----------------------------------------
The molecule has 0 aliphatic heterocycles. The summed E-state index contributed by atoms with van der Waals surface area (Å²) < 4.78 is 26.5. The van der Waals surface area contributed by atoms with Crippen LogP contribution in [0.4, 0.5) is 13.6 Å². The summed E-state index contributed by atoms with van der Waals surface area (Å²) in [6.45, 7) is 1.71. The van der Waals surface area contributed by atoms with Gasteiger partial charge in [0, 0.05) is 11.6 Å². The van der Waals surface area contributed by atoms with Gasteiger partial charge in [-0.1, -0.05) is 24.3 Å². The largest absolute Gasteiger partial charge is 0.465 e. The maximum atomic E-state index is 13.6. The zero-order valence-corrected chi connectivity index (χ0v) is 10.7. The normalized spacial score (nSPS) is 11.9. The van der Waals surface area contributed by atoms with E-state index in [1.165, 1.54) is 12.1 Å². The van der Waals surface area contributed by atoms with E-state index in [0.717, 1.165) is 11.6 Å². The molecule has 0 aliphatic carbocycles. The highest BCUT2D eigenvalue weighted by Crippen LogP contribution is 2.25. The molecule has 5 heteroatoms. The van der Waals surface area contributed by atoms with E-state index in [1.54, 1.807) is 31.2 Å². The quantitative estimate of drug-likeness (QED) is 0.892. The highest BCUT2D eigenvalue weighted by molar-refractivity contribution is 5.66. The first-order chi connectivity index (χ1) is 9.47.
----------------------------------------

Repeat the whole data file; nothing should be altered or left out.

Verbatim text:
The molecule has 0 aliphatic heterocycles. The summed E-state index contributed by atoms with van der Waals surface area (Å²) < 4.78 is 26.5. The van der Waals surface area contributed by atoms with Crippen LogP contribution in [0.4, 0.5) is 13.6 Å². The summed E-state index contributed by atoms with van der Waals surface area (Å²) in [6.45, 7) is 1.71. The van der Waals surface area contributed by atoms with Gasteiger partial charge in [0, 0.05) is 11.6 Å². The van der Waals surface area contributed by atoms with Gasteiger partial charge in [-0.1, -0.05) is 24.3 Å². The largest absolute Gasteiger partial charge is 0.465 e. The maximum atomic E-state index is 13.6. The zero-order valence-corrected chi connectivity index (χ0v) is 10.7. The normalized spacial score (nSPS) is 11.9. The van der Waals surface area contributed by atoms with E-state index in [1.165, 1.54) is 12.1 Å². The van der Waals surface area contributed by atoms with E-state index in [0.717, 1.165) is 11.6 Å². The molecule has 0 aliphatic carbocycles. The highest BCUT2D eigenvalue weighted by Crippen LogP contribution is 2.25. The molecule has 5 heteroatoms. The van der Waals surface area contributed by atoms with E-state index in [1.54, 1.807) is 31.2 Å². The quantitative estimate of drug-likeness (QED) is 0.892. The highest BCUT2D eigenvalue weighted by molar-refractivity contribution is 5.66. The first-order chi connectivity index (χ1) is 9.47.